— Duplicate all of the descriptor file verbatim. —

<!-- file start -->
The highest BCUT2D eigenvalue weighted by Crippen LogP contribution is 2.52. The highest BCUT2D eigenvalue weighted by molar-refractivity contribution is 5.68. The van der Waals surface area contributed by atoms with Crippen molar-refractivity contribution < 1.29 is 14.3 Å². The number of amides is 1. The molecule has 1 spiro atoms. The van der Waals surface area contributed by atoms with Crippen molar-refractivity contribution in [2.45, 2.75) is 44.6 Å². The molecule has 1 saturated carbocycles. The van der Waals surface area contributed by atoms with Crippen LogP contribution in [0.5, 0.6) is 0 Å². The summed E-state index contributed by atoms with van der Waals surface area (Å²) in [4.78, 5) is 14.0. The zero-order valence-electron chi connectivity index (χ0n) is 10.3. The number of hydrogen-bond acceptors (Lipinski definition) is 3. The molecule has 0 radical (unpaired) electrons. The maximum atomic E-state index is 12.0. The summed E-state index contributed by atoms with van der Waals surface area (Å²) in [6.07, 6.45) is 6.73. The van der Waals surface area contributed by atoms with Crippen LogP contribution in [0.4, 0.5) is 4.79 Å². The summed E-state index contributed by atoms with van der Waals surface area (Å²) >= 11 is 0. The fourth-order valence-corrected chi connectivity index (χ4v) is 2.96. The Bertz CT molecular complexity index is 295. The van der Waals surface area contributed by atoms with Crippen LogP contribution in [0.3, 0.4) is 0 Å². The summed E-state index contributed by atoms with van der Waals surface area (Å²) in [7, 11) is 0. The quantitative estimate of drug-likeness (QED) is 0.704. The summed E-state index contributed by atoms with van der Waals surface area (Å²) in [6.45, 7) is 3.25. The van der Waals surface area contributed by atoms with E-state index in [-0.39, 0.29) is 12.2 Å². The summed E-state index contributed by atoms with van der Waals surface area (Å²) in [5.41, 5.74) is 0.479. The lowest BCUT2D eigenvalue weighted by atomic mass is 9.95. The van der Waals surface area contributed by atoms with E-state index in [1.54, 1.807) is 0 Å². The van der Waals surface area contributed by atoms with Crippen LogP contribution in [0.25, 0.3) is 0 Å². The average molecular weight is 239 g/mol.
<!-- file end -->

The highest BCUT2D eigenvalue weighted by Crippen LogP contribution is 2.52. The highest BCUT2D eigenvalue weighted by molar-refractivity contribution is 5.68. The van der Waals surface area contributed by atoms with Crippen molar-refractivity contribution < 1.29 is 14.3 Å². The number of amides is 1. The molecule has 1 spiro atoms. The van der Waals surface area contributed by atoms with Crippen molar-refractivity contribution in [2.45, 2.75) is 44.6 Å². The molecule has 1 saturated carbocycles. The van der Waals surface area contributed by atoms with Crippen LogP contribution in [0.5, 0.6) is 0 Å². The summed E-state index contributed by atoms with van der Waals surface area (Å²) in [4.78, 5) is 14.0. The zero-order valence-electron chi connectivity index (χ0n) is 10.3. The number of hydrogen-bond acceptors (Lipinski definition) is 3. The molecule has 0 radical (unpaired) electrons. The maximum atomic E-state index is 12.0. The summed E-state index contributed by atoms with van der Waals surface area (Å²) in [6.07, 6.45) is 6.73. The van der Waals surface area contributed by atoms with Crippen LogP contribution in [0.4, 0.5) is 4.79 Å². The summed E-state index contributed by atoms with van der Waals surface area (Å²) >= 11 is 0. The fourth-order valence-corrected chi connectivity index (χ4v) is 2.96. The Bertz CT molecular complexity index is 295. The van der Waals surface area contributed by atoms with Crippen LogP contribution in [0.3, 0.4) is 0 Å². The summed E-state index contributed by atoms with van der Waals surface area (Å²) in [7, 11) is 0. The quantitative estimate of drug-likeness (QED) is 0.704. The summed E-state index contributed by atoms with van der Waals surface area (Å²) in [6.45, 7) is 3.25. The van der Waals surface area contributed by atoms with E-state index in [-0.39, 0.29) is 12.2 Å². The summed E-state index contributed by atoms with van der Waals surface area (Å²) in [5.41, 5.74) is 0.479. The lowest BCUT2D eigenvalue weighted by atomic mass is 9.95. The van der Waals surface area contributed by atoms with E-state index in [1.54, 1.807) is 0 Å². The van der Waals surface area contributed by atoms with Crippen LogP contribution in [0.25, 0.3) is 0 Å². The average molecular weight is 239 g/mol.